2.2. DCM Approach

The sample was represented by a cubic grid of voxels in the DCM model, where is the total pixel size of a CT slice and is the number of selected slices. The voxel size in the DCM model is identical to the voxel size of reconstructed X-ray CT slices. The DCM model is to minimize the following objective function at each voxel [20, 22]:

In (1), the corresponds to the experimental CT data at beam energies 14, 18, and 22 keVs, respectively; represent the compositional groups A, B, C, and D, respectively; is volume fractions of composition group on the voxel; is the linear absorption coefficients of composition group at the X-ray energy ; is the phenomenological chemical potentials of composition group ; is X-ray CT measured linear absorption coefficient values on the voxel. The following constraints should be applied in minimization of (1):

For the DCM approach, the volume fractions of each of the composition groups can be obtained by solving (1) and (2) using a constrained search algorithm.

For the purpose of comparing the DCM reconstructed compositions at different resolutions, a subset of 96 slices with pixel size of 3.7 μm and a subset of 30 slices with pixel size of 11.84 μm were selected at each X-ray beam energy. The selected slices with different voxel sizes correspond to the same physical portion of the coal sample. The subset was selected with minimal image defects. The composition distributions at the two resolutions were computed with the DCM approach. For quantitative comparisons of DCM reconstructed compositions in different regions, seven cubical subregions of the selected slices were used. The size of the subregions is so selected such that each of them contains an integer number of voxels at both resolutions. This ensures that the subregions at different resolutions are corresponding to the same portion of the coal sample. The size of a subregion is 96 × 96 × 96 pixels at a resolution 3.7 μm and 30 × 30 × 30 pixels at a resolution 11.84 μm, respectively. During the DCM computation process, the pore self-energy was selected as 0.0000805 to reproduce the previous measured porosity of the coal sample, and other parameters were the same as previous study [22].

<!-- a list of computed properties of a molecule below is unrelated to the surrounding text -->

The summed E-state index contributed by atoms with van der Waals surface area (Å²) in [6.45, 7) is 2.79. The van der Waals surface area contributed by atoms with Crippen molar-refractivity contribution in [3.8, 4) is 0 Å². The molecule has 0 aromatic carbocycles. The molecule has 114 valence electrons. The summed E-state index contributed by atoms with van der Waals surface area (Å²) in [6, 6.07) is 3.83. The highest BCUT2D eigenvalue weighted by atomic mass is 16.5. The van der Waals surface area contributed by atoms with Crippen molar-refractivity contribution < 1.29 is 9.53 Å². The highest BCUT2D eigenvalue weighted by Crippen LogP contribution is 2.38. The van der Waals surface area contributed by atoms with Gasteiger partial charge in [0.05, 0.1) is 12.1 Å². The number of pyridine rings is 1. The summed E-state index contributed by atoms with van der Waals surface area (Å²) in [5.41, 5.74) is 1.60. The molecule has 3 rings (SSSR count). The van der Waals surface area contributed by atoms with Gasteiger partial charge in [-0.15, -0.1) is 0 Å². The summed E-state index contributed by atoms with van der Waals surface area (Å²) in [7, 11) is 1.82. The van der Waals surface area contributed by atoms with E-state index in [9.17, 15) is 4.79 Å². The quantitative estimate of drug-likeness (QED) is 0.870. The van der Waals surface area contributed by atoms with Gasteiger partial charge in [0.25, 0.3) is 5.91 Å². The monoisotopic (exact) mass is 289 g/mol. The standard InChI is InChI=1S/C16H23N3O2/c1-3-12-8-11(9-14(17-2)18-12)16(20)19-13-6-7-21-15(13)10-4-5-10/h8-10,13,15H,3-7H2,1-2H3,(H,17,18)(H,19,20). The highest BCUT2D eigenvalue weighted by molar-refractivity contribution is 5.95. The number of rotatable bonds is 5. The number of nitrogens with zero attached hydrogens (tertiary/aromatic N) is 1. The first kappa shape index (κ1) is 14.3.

3. Results and Discussion

Figure 2 shows two typical reconstructed CT slices at spatial resolution of 3.7 μm and 11.84 μm respectively. They correspond to the same sample slice. A voxel in Figure 2(b) is equivalent to 3.23 voxels in Figure 2(a). The X-ray linear absorption coefficient of a voxel in Figure 2(b) is the average of those 3.23 voxels in Figure 2(a). There are obvious ring artifacts existing in the images, which are difficult to be eliminated completely during the CT reconstruction, although a ring-defect filter had been applied. In these two images, the grey areas are mainly coal matrix; the white areas indicate high X-ray absorption, which represent minerals. From Figure 2, it is easy to see that although the two slices ((a) and (b)) look similar, the details are clearer in the image with the higher resolution. The reason for this is that Figure 2(a) contained more pixels than Figure 2(b), which enable a more detailed characterization for the sample.